Use of Figurative Language
As explained in the above entry, an analogy is a use of figurative language in which the writer draws a parallel between a concrete, familiar, or easily understandable object or concept and a more abstract, original, and complex idea for purposes of explanation and clarity. Both metaphor and simile are types of analogies. In a metaphor, the subject under discussion is described in terms of the characteristics it shares with a more concrete image. In a simile, the writer states that his subject is similar to another object or concept. Throughout his series of lectures on seven aspects of the novel, Forster employs the figurative language of analogy, using both metaphor and simile, drawn from such disparate sources as nature, architecture, science, and music.
He often utilizes analogies drawn from nature in order to express his ideas about literature. In the introduction, he describes literature, ‘‘a formidable mass,’’ as an ‘‘amorphous’’ body of water, ‘‘irrigated by a hundred rills and occasionally degenerating into a swamp,’’ which he contrasts with the sturdy, solid, imposing image of a mountain. Forster is here explaining that the study of literature is made complicated by the fact that its exact definition and boundary lines are unclear, sometimes so much so that it resembles the murky water of a swamp. Claiming that, to his mind, there is no absolute definition of what does or does not constitute literature, Forster ventures, ‘‘All we can say of it is that it is bounded by two chains of mountains . . . Poetry and History’’ and, on a third side, by the sea. In other words, although it may not be possible to accurately define what literature is, one can at least say that it is not history and that it is not poetry. The sea, of course, is an image that continues the description of literature in terms of water. Forster uses water imagery in a different sense when employing the commonly used metaphor ‘‘the stream of time’’ in order to explain that his discussion of the novel will not be concerned with chronological development and thus will avoid viewing authors or works of literature as objects floating through the ‘‘stream of time’’ but will instead imagine them to have been writing simultaneously. Thus, in his use of metaphors drawn from nature, Forster distinguishes between his vision of literature as an amorphous body of water, whether it be a swamp or the sea, and an image of a stream of water, which implies a clearlydefined direction and flow of events.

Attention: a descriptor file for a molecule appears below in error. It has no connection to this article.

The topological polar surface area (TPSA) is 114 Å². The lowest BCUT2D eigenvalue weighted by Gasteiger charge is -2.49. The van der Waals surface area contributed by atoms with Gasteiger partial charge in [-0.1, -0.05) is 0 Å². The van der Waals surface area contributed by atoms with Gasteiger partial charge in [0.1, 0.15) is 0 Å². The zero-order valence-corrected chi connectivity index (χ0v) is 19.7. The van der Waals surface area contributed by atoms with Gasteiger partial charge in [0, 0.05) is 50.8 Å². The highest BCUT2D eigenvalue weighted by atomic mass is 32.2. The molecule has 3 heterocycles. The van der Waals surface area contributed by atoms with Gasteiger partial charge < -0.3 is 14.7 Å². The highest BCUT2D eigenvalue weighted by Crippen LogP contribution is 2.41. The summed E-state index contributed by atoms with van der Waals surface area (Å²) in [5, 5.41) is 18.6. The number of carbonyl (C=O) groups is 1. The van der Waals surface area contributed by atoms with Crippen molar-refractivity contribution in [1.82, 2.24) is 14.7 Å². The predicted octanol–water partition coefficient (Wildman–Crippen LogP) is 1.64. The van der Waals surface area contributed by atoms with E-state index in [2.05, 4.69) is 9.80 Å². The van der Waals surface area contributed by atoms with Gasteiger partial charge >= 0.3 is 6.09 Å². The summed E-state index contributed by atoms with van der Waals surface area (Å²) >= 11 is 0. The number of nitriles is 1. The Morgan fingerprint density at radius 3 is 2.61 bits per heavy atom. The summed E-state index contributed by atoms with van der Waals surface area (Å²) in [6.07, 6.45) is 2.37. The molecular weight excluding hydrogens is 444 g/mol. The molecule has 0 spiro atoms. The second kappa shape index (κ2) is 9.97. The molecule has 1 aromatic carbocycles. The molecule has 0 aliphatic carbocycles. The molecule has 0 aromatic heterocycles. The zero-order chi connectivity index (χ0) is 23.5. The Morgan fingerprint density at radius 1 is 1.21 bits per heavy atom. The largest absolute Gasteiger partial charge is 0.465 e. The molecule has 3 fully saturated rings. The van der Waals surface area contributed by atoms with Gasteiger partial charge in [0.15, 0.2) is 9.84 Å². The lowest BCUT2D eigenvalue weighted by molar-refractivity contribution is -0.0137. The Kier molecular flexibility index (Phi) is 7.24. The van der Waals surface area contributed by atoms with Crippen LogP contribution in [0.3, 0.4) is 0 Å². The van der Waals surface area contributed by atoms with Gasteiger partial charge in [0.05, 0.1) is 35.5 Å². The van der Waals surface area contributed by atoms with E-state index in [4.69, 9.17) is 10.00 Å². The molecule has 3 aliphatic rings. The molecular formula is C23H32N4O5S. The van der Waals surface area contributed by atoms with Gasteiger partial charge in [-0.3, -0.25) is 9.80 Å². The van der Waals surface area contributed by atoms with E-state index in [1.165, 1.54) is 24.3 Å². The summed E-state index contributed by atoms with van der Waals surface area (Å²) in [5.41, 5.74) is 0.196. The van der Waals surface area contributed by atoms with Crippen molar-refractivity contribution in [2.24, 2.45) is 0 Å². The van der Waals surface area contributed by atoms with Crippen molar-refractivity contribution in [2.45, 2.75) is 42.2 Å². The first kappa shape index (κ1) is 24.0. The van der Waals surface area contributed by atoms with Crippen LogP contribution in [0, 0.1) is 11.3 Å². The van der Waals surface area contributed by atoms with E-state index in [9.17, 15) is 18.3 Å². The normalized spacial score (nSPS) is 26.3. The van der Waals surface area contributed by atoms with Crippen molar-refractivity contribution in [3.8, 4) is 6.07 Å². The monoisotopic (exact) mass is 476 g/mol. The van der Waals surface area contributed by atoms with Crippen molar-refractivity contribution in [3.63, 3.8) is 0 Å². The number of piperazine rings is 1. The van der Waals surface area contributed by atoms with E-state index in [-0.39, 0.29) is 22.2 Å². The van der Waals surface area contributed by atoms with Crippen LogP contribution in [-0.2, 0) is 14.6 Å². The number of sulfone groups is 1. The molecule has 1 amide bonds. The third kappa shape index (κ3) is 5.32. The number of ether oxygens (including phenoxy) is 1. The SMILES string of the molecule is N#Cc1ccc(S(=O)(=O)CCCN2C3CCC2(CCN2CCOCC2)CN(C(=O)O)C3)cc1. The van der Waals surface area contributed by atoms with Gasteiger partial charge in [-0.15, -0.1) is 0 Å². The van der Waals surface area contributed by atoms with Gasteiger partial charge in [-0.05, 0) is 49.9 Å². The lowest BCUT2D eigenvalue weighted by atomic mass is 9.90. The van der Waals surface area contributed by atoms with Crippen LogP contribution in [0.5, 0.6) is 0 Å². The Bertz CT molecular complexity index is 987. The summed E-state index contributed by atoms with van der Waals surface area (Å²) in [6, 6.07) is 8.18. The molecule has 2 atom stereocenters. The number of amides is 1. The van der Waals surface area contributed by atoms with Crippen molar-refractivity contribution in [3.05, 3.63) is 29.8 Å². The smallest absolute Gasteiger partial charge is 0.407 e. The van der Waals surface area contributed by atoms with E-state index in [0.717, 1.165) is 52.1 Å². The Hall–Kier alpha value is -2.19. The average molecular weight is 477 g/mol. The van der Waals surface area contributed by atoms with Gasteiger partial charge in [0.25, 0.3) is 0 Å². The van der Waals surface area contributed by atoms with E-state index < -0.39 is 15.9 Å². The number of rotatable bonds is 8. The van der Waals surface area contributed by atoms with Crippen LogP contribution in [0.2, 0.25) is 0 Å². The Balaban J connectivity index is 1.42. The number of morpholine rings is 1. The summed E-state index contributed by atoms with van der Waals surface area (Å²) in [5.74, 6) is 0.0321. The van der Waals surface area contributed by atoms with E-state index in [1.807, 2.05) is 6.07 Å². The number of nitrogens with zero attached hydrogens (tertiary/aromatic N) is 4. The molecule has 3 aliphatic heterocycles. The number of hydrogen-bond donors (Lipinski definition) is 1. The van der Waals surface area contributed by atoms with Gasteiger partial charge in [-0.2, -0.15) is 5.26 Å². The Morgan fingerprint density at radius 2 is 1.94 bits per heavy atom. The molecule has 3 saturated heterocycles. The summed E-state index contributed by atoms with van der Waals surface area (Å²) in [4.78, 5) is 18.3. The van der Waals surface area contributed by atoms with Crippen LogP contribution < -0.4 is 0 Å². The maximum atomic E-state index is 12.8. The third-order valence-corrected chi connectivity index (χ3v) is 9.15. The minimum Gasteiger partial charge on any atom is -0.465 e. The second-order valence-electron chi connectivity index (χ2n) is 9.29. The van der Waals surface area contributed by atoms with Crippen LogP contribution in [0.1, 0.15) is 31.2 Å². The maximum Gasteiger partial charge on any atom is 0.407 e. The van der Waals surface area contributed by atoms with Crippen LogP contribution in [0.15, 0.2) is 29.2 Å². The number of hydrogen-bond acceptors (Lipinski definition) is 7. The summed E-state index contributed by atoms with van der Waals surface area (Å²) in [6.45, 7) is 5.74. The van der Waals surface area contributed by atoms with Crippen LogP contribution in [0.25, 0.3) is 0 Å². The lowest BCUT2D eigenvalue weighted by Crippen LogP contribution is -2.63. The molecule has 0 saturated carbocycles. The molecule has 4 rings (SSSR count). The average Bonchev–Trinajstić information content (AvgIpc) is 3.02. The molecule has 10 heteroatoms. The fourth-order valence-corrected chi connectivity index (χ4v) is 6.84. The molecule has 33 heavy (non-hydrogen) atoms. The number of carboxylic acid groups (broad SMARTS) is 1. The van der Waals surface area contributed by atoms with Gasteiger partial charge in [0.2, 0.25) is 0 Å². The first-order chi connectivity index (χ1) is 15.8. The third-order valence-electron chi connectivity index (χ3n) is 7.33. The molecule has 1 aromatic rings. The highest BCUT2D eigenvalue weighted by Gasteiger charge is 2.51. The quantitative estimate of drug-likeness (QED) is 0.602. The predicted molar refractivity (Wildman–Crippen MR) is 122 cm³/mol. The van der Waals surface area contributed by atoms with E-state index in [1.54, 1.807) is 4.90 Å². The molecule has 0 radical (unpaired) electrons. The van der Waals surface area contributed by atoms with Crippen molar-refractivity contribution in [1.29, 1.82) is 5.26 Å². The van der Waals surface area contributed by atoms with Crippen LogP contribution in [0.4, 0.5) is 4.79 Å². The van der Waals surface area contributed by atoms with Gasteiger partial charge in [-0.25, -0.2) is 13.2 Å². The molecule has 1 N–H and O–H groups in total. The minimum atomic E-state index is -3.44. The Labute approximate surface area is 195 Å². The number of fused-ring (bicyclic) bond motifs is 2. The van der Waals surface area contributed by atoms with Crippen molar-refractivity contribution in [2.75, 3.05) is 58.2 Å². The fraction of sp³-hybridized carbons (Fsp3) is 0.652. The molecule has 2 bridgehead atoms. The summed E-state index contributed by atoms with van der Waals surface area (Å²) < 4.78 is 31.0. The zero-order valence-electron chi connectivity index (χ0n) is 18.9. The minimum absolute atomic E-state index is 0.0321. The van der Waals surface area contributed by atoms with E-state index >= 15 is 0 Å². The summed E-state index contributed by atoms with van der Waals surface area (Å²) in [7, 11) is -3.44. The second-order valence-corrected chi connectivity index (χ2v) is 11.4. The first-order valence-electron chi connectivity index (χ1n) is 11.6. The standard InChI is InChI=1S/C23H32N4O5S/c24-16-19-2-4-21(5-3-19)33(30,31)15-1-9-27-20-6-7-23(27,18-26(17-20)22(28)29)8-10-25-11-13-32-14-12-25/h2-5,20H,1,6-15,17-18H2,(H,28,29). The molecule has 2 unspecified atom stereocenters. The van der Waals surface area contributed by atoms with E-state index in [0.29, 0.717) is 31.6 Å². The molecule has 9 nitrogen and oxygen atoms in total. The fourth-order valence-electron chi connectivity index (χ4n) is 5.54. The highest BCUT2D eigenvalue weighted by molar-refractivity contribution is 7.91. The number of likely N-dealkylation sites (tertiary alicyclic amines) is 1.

Forster additionally employs metaphors drawn from nature when he discusses the use of adaptation in the novel. He describes the relationship between the twentieth-century novel Ulysses, by James Joyce, to the ancient Greek mythology of the Odyssey as that of ‘‘a bat hanging to a cornice’’—the novel, like the bat, has a life of its own yet clings to the original mythological text as an essential means of support. In a further metaphor drawn from the animal world, Forster, speaking again of Ulysses, adds that it is overrun with references to a variety of mythologies, to the extent that ‘‘smaller mythologies swarm and pullulate, like vermin between the scales of a poisonous snake.’’ He further makes use of a simile drawn from images of nature in describing the relationship between the literary critic and the subject matter of criticism. Forster questions whether or not he may have gotten too far away from literature itself, in the course of his discussion of the novel, likening the flight of ideas generated by the critic to a bird in flight and the subject matter itself to the shadow of that bird:
Perhaps our subject, namely the books we have read, has stolen away from us while we theorize, like a shadow from an ascending bird. The bird is all right— it climbs, it is consistent and eminent. The shadow is all right—it has flickered across roads and gardens. But the two things resemble one another less and less, they do...
(The entire section is 17,792 words.)